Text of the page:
In 1994, ATM and SDH switching technology was declared GLX. This means
that an exporter does not have to obtain a license application to export
this state-of-the-art switching equipment software and test equipment to
Chinese “civil end-users.” Under GLX, an exporter only has to keep a record
of ultimate consignees, subject to call from Commerce. The Defense
Department has no review role, since a license application is never sought.
Nor does DoD have the legal basis to seek that information from the U.S.

The 1994 decision to allow SDH and ATM switching technology in 1994
occurred over the objections of DoD technical experts. Despite initial NSA
concerns, it was silent when the decision finally occurred.

To date, there is no way to know how much ATM or SDH equipment China has
acquired. From recent published reports, however, it appears that sufficient
technology for ATM and SDH switching has been exported to allow the Chinese
to begin production themselves.

Given the increasing number of HPCs being sought by Chinese PTTs,
however, it would seem reasonable to expect that China has acquired a
considerable number of the ATM switches and SDH transmission terminals for
its fiber optic land lines and microwave links. In many cases, they parallel
Chinese military command, control and communications links. Separate
research is under way to look into this.

Use of U.S. Satellites for Encrypted Communications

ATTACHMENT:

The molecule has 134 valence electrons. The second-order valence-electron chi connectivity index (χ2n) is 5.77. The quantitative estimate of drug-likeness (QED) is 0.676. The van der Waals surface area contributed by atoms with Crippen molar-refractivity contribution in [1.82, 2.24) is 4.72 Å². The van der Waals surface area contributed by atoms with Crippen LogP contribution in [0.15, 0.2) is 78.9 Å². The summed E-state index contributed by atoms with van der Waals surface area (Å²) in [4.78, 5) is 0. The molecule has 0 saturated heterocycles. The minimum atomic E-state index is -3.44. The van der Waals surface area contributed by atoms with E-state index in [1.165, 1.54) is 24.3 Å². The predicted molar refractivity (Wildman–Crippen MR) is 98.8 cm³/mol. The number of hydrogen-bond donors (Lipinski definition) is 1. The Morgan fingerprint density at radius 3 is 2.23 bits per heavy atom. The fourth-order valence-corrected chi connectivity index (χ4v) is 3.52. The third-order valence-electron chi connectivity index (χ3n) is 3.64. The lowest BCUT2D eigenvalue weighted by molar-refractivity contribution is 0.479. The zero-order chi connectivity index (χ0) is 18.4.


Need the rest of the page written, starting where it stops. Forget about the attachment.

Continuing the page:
With the demise of their satellites in 1996, the Chinese were desperate
to find a substitute for military communications. They had no choice but to
resort to the use of previously purchased U.S. satellites for their
encrypted communications. They were the Asiasat and Apstar 1, Apstar 1A and
Apstar 2r, all made by Hughes.

This decision was just a step in the continuing process to integrate
Hughes equipment for its military — a decision which goes back to at least
1992. Various munitions license applications during 1995 and 1996 reveal an
export pattern of Hughes satellite-related equipment through PLA front
companies. They include SCL, CESEC, and Huaying.

Ironically, many of these exports did not identify these front companies
as being associated with the PLA. From what we now know, Hughes employees in
China were knowledgeable that they were PLA-associated entities. None of
those license applications was referred either to TSO or DIA for proper end
use checks.

The VSAT ground station terminal equipment for use with the Apstar and
Asiasat satellites was supplied and wittingly installed by Hughes for
Chinese ground and rocket forces and the PLAAF. This equipment also was
available to the Ministry of State Security which, among other things,
oversees VIP protection, border security and the rounding up of political
opponents. The VSAT terminals are supplied with an additional port for